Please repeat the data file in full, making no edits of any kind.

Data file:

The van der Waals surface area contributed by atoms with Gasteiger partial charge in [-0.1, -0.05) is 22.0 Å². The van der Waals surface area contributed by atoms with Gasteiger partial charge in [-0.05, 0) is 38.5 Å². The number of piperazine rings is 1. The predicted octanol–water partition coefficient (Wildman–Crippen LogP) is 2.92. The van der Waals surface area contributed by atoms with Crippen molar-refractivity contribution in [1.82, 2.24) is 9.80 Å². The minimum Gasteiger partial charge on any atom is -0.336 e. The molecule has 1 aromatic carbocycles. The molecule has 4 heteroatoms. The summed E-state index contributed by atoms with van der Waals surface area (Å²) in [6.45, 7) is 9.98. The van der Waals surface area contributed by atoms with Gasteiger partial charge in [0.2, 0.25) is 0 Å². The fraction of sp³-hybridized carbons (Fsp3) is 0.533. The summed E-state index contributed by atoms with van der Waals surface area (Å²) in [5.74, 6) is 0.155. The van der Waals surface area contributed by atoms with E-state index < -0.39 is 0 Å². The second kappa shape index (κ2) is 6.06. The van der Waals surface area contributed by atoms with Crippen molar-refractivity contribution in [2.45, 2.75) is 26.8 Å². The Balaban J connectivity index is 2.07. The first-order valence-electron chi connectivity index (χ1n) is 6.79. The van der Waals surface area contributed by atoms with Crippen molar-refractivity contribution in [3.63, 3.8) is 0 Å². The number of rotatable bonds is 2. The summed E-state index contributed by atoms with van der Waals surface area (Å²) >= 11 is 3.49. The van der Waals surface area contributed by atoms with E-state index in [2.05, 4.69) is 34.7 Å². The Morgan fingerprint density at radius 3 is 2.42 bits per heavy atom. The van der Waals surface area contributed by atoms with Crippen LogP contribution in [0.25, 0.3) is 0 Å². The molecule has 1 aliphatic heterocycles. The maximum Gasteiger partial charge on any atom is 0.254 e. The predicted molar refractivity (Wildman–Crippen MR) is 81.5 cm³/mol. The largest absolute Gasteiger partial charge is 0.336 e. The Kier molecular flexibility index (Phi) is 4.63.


The van der Waals surface area contributed by atoms with Gasteiger partial charge in [-0.1, -0.05) is 22.0 Å². The van der Waals surface area contributed by atoms with Gasteiger partial charge in [-0.05, 0) is 38.5 Å². The number of piperazine rings is 1. The predicted octanol–water partition coefficient (Wildman–Crippen LogP) is 2.92. The van der Waals surface area contributed by atoms with Crippen molar-refractivity contribution in [1.82, 2.24) is 9.80 Å². The minimum Gasteiger partial charge on any atom is -0.336 e. The molecule has 1 aromatic carbocycles. The molecule has 4 heteroatoms. The summed E-state index contributed by atoms with van der Waals surface area (Å²) in [6.45, 7) is 9.98. The van der Waals surface area contributed by atoms with Gasteiger partial charge in [0.2, 0.25) is 0 Å². The fraction of sp³-hybridized carbons (Fsp3) is 0.533. The summed E-state index contributed by atoms with van der Waals surface area (Å²) in [5.74, 6) is 0.155. The van der Waals surface area contributed by atoms with E-state index < -0.39 is 0 Å². The second kappa shape index (κ2) is 6.06. The van der Waals surface area contributed by atoms with Crippen molar-refractivity contribution in [2.45, 2.75) is 26.8 Å². The Balaban J connectivity index is 2.07. The first-order valence-electron chi connectivity index (χ1n) is 6.79. The van der Waals surface area contributed by atoms with Crippen molar-refractivity contribution in [3.63, 3.8) is 0 Å². The number of rotatable bonds is 2. The summed E-state index contributed by atoms with van der Waals surface area (Å²) >= 11 is 3.49. The van der Waals surface area contributed by atoms with E-state index in [2.05, 4.69) is 34.7 Å². The Morgan fingerprint density at radius 3 is 2.42 bits per heavy atom. The van der Waals surface area contributed by atoms with Crippen LogP contribution in [0.25, 0.3) is 0 Å². The molecule has 1 aliphatic heterocycles. The maximum Gasteiger partial charge on any atom is 0.254 e. The predicted molar refractivity (Wildman–Crippen MR) is 81.5 cm³/mol. The largest absolute Gasteiger partial charge is 0.336 e. The Kier molecular flexibility index (Phi) is 4.63.